This state-of-the-art museum had humble beginnings in one hangar at the Katunayake airbase with a few exhibits in 1979 on a suggestion of then Commander Air Vice Marshal W.D.H.S.W. (Harry) Goonetileke with identification and collection of items of historical importance, the Sunday Times undersatnds.

“There are photographs of barefoot children viewing the exhibits with wonderment,” says Air Commodore Kumarasiri, adding that the museum was moved to Ratmalana to overcome space constraints by another Commander, Chief Marshal A.W. (Walter) Fernando. Then the museum project became part of the Aircraft Preservation & Storage Unit (AP&SU), with the aircraft that had been phased out from various flying formations being brought and built to display standards.

In March last year it was closed for refurbishment and expansion under Air Commodore Kumarasiri on a request of present Commander Roshan Goonetilleke.

His personal interest is such that he somehow finds time amidst his busy schedule to drop-by the museum, the officers say, adding that when restoring the aircraft Commander Goonetileke was the first person to indicate what the original colours were, for he had grown up with them while his father was the Commander

Not only aircraft but also other items of historical value of the SLAF are now under one roof. Going on a walkabout along the winding pathways, amidst the lush abundance of trees and shrubs dotted with ponds envisioned by veteran artist Laki Senanayake whose sketches on paper are now becoming a reality, one suddenly comes upon an MI 24 helicopter in its full glory, with its armaments spread around it.
Pride of place: The shot down LTTE aircraft

In another hangar lie vintage vehicles which have served the SLAF for many a long year – a Land Rover Defender bearing No. 2298, conjuring up visions of the first local Governor General amidst its cushioned seats at the Independence parade.

A little distance away is a Scammelle recovery vehicle with a crane at the back and guns and axe on the front seat. Then there is also the bullet-proof limousine handed over by then President R. Premadasa to the SLAF bearing No. Guvan 6023.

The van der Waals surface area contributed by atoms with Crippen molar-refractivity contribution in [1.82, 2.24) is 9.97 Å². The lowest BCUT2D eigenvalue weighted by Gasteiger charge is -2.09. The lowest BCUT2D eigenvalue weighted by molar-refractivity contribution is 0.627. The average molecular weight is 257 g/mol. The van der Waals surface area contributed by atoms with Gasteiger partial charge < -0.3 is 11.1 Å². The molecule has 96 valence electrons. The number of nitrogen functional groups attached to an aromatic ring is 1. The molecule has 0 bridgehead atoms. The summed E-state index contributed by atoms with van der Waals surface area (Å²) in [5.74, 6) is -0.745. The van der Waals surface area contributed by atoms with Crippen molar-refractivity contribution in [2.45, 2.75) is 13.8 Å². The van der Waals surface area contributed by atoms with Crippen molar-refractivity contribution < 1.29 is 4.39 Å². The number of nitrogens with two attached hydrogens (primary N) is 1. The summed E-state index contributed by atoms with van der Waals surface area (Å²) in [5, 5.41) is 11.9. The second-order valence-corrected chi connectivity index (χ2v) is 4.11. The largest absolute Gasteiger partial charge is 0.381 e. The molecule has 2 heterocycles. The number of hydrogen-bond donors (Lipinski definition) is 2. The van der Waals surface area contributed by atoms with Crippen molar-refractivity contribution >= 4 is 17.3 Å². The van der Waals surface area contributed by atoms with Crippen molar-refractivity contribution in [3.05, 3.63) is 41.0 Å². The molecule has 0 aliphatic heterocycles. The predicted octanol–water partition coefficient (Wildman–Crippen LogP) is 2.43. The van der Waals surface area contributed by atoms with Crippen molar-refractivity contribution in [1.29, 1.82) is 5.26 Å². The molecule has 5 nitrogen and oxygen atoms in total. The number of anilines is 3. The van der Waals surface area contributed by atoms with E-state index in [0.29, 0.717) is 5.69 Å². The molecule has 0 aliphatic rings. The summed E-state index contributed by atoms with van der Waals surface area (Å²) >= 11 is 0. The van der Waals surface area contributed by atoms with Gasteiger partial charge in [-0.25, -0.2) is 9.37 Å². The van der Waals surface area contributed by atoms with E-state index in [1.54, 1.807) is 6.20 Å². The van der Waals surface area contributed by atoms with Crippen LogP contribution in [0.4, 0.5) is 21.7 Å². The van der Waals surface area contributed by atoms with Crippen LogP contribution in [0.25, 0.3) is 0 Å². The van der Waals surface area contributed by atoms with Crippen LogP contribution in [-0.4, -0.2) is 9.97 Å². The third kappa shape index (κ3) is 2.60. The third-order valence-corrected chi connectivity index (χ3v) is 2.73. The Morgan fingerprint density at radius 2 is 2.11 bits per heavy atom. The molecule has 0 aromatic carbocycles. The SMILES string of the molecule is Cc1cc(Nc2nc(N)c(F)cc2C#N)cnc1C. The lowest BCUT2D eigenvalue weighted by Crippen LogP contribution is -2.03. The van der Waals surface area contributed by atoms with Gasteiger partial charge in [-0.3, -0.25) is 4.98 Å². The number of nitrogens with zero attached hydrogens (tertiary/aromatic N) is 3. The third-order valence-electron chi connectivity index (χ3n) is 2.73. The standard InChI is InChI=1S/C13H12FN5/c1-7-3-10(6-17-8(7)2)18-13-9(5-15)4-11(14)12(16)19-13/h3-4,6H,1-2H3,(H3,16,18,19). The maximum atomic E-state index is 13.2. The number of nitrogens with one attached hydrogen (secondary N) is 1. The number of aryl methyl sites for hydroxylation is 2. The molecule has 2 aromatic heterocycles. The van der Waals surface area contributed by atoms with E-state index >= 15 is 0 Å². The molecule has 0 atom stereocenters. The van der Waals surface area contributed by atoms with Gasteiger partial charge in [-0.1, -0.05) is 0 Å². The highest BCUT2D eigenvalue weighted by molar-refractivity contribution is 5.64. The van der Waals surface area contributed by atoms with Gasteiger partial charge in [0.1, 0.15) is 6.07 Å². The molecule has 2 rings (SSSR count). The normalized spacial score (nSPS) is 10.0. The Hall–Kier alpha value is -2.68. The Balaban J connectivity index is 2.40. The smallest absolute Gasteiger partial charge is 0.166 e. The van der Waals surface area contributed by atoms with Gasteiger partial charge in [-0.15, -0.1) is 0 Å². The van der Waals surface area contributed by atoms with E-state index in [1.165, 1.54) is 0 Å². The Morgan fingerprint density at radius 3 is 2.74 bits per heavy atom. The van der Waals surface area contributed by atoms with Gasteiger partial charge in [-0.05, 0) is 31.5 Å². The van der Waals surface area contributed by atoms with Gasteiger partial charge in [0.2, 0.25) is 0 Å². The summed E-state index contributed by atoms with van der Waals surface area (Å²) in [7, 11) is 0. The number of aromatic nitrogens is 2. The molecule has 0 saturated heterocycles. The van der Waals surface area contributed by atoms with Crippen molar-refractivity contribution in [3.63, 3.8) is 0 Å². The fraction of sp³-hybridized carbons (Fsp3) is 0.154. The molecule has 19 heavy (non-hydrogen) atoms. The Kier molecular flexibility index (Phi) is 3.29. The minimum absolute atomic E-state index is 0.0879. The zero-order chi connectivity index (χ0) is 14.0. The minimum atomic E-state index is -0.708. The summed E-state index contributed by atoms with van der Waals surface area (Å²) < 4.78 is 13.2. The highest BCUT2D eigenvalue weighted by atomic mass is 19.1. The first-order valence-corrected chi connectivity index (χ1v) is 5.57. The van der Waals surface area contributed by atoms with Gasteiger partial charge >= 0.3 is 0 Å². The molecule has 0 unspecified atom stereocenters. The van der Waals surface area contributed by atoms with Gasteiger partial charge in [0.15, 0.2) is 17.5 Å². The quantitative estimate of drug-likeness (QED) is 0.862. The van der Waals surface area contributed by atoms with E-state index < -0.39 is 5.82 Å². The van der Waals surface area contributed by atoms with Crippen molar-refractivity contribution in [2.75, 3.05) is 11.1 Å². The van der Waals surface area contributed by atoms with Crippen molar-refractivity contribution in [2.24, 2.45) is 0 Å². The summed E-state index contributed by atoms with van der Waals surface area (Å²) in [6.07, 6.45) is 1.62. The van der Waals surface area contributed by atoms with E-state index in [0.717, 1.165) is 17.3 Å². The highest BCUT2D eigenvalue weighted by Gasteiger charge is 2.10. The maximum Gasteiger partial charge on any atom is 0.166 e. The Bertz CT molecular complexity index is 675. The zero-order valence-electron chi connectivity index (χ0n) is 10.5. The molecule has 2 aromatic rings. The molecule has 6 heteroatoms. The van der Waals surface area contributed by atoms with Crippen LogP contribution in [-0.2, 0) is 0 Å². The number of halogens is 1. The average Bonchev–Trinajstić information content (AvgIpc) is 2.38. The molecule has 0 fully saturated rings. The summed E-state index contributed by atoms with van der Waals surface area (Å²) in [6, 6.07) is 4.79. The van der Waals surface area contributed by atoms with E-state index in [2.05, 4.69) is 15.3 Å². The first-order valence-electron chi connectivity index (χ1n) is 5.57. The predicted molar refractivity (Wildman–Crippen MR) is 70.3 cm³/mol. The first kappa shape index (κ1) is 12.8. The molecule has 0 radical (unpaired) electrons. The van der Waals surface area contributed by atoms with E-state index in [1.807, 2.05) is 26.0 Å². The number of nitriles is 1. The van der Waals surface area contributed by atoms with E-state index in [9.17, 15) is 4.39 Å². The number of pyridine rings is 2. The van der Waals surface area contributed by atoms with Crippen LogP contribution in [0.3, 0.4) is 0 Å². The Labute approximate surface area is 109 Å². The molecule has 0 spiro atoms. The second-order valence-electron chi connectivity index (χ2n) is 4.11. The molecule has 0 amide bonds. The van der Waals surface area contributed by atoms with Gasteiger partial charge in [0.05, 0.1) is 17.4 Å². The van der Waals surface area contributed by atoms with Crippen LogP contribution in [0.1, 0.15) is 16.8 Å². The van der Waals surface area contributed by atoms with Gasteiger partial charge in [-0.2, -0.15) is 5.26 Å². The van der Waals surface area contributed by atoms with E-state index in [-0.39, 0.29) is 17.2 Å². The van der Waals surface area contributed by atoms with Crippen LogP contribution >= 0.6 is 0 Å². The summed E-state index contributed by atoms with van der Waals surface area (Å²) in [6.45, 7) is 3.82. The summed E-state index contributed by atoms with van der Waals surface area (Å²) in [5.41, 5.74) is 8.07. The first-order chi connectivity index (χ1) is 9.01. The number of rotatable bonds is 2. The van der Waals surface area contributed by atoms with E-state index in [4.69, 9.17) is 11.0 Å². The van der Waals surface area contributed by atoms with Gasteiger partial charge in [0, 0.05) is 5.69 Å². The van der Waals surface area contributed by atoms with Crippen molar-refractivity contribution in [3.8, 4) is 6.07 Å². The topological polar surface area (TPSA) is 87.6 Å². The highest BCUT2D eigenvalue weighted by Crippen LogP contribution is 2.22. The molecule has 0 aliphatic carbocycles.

The exhibits are many and varied…..a virtual gallery on an Avro, the flying simulator developed by Edward Link which trained many a pilot, the list goes on.

The photo gallery takes pride of place, each era of the SLAF under the different commanders getting equal prominence, from sepia-toned photos to the current colour ones.

“We have more than 1,000 photos from the RAF through to RCyAF and to the SLAF. This was conceptualized by architect Jayantha Bibile, with the panels set on the sides of a runway, at the far end of which an aircraft noses out of the wall,” says Air Commodore Kumarasiri.

Even the two-storey cafeteria made of sleepers and asbestos, mind you no concrete, has got special attention from Mr. Senanayake, blending in with the environment. Adjacent to a water body, its gallery commands a picturesque view of water and greenery.

The pieces de resistance, however, are the LTTE’s ZLIN 143 which had terrorized Colombo but been shot down by the SLAF over Katunayake in February this year and the LTTE gun mounted on a tractor silenced by the SLAF in the Wanni while being taken to release mayhem during the last phase of the war.
The restored Auster “Autocraft” that was flown by J.P. Obeyesekera.

While celebrating its glorious history, the fallen airmen have not been forgotten. Prominently displayed, three aircraft sculptures will “fly” in formation with the fourth only in silhouette in tribute to them.

The verdict of all who have been involved in the project is that once opened, the SLAF Museum will be top-class, the best in South Asia.